So this is another conversation, but for now it’s important to understand that children are a gift to us. To teach us to mirror back to us all the things that we refuse to see within ourselves. Anything that triggers us in them is a quality we have not accepted within ourselves. They are incredible teachers. We teach them in many ways more than they teach us.

We have to remember that they are sovereign beings. They have their own path. They’re all good. They will be what they will be. And if someone says to me, ‘But don’t you worry about Leo, what’s he gonna do if he doesn’t do well at school?’ I’m like, first of all, he’s doing great, he’s happy. Weather he’s got A’s or D’s, as long as he does his best, that’s all I ask of him.

But what’s most important is that I raise a beautiful, light, empowered child. A child that has not forgotten the essence of play. And as adults, what do we forget? We forget to play. We forget to play.  If I could have one word back on my whatever you want to call it, my play every day, it would be ‘play’, because I forget. I forget. I’m so busy creating that I have forgotten as times that it’s time to play.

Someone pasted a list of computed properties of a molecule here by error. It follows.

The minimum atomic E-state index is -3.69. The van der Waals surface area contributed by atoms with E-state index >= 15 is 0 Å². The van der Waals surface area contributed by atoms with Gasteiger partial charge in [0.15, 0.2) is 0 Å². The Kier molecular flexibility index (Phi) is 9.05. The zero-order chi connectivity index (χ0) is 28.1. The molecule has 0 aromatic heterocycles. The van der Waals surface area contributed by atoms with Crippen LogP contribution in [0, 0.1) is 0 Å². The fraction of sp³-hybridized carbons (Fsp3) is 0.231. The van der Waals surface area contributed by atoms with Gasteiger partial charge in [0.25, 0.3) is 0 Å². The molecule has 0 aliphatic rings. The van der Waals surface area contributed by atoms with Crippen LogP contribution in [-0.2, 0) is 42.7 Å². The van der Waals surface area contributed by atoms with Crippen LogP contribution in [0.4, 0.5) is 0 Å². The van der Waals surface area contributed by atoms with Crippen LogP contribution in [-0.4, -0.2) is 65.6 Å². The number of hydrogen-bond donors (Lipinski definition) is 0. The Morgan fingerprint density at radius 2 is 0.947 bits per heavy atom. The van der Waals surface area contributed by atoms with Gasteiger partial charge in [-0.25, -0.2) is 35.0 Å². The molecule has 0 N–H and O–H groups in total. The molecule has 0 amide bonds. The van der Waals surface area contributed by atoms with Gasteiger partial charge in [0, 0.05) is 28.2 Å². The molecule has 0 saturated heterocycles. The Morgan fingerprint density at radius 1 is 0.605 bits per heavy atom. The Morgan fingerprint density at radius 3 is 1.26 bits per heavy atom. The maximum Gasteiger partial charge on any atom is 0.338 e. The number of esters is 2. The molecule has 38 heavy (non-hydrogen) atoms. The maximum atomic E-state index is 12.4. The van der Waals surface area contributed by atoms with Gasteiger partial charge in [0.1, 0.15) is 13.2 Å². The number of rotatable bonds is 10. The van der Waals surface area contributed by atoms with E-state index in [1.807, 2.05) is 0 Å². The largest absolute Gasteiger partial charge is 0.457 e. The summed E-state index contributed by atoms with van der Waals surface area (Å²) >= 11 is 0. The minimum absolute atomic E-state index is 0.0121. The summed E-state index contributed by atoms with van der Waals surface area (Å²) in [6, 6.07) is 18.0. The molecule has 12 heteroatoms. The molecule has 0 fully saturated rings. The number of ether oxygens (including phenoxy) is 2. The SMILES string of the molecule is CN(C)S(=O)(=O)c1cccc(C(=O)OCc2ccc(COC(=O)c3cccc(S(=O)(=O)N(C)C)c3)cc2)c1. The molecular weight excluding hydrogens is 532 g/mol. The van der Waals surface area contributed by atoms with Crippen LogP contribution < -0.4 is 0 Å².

And what if I took this into my relationship with Melissa? What if we had more play? How much more fulfilled as a couple could we be? What would that do for my health if I was consistently playing more and more? What does that do for my relationship with Leo if he sees me as this freakin cool dude he gets to play with; a friend.

And yes, I do have to be a parent. I do have to be firm at times. I do have to help him to remember things at times. But I believe my role is to play. How much more respect is he going to have for me as he grows up? If I support him in all the things that he loves and we do all those things together as opposed to doing what I’m told to do by the school or think should be done because that’s what I did when I was growing up.